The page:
Cabell replies to Luzerne County filing over write-in tally

Michael Cabell filed a legal response Tuesday in his quest to tally write-in votes, if any, in his tight Republican race for state representative in the 117th House District.

His filing describes the Luzerne County Election Board’s legal argument as “nothing but a red herring.”

Three votes separate the party’s two April 23 primary election contenders — Cabell and Jamie Walsh — with Walsh in the lead, according to unofficial results.

Cabell is seeking credit for Republican write-in votes, although it’s unclear if any exist for either candidate because the board did not tally and itemize the 22 cast in that race.

The board has long held the position the law allows voters to select someone named on the ballot or write in the name of someone else.

In addition, the tallying was not completed because 22 write-in votes was not enough for any other candidate to come close to the unofficial vote count of those on the ballot — 4,728 for Walsh and 4,725 for Cabell.

Cabell’s attorney, Shohin H. Vance of Kleinbard LLC in Philadelphia, argued the board’s refusal to review and cumulate the 22 Republican write-in votes in the 117th District must be reversed because “that decision contravenes clear precedent from the Pennsylvania Supreme Court.”

County Assistant Solicitor Gene Molino has said that ruling no longer matters because state legislators subsequently adopted standards developed by the Voting Standards Development Board on what constitutes a vote that include not counting write-ins for candidates when they appear on the ballot in a race.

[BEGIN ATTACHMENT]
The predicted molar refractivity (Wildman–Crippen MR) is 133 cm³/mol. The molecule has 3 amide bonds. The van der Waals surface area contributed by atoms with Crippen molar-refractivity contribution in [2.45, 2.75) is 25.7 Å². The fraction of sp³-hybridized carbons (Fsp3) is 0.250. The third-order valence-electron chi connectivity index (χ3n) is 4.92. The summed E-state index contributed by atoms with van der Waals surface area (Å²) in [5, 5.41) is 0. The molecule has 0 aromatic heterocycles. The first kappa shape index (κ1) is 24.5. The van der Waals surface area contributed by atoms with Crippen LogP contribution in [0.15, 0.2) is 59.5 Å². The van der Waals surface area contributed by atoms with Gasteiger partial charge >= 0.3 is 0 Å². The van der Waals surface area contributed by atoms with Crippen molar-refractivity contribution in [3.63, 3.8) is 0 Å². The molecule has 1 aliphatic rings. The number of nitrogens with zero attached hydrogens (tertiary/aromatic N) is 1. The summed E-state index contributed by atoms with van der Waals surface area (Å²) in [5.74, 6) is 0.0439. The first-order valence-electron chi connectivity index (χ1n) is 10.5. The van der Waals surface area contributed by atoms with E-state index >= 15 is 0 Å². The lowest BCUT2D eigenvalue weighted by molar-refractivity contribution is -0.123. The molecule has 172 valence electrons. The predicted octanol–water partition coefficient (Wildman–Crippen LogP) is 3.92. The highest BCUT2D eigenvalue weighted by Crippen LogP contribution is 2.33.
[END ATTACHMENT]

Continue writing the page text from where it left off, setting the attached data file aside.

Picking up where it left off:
Molino filed a memorandum of law Monday further detailing this position, and the court gave Cabell until 4:30 p.m. Tuesday to reply.

In his Tuesday filing, Vance argued the Supreme Court ruling still carries weight and “plainly established” write-in votes should be counted for a listed candidate if the “voter’s intent is clear.”

While wording “suggests” a write-in vote should not be cast for a listed candidate, neither the standard referenced by the board nor the election code “expressly provide that such votes should be deemed invalid,” Vance’s filing said.

Molino’s filing had noted all 67 counties in the state follow the standards and that granting the petition would have “significant consequences for the entire Commonwealth, not just this one contest in Luzerne County.”

Vance said Cabell is not suggesting that every county election board must review and tally write-in votes for candidates listed on the ballot “as a matter of course.”

But under the Supreme Court ruling, when a candidate specifically requests such review and action, the board “may not thwart the will of the electorate by refusing to act,” he wrote.

“The standards set forth in the notice are, therefore, just that — standards. And like any standards, subject to certain statutory guardrails and, if necessary, judicial approval, departure from the ordinary manner of tabulation may be warranted,” the filing said.

County Judges Tina Polachek Gartley, Richard M. Hughes III and Fred A. Pierantoni III are presiding over the matter and promised a timely ruling.

In a separate pending matter before the three-judge panel, Cabell asked the court to count one provisional ballot and reject another.

The Republican race is still too close to call due to the outstanding votes.

The board approved a batch of 13 Republican provisional ballots in that race, but they have not been opened and tallied due to Cabell’s appeal of one — a Lake Township ballot he does not want counted.

Depending on the court ruling, which is subject to appeal, there will be 12, 13 or 14 provisional ballots that advance through processing.

Reach Jennifer Learn-Andes at 570-991-6388 or on Twitter @TLJenLearnAndes.


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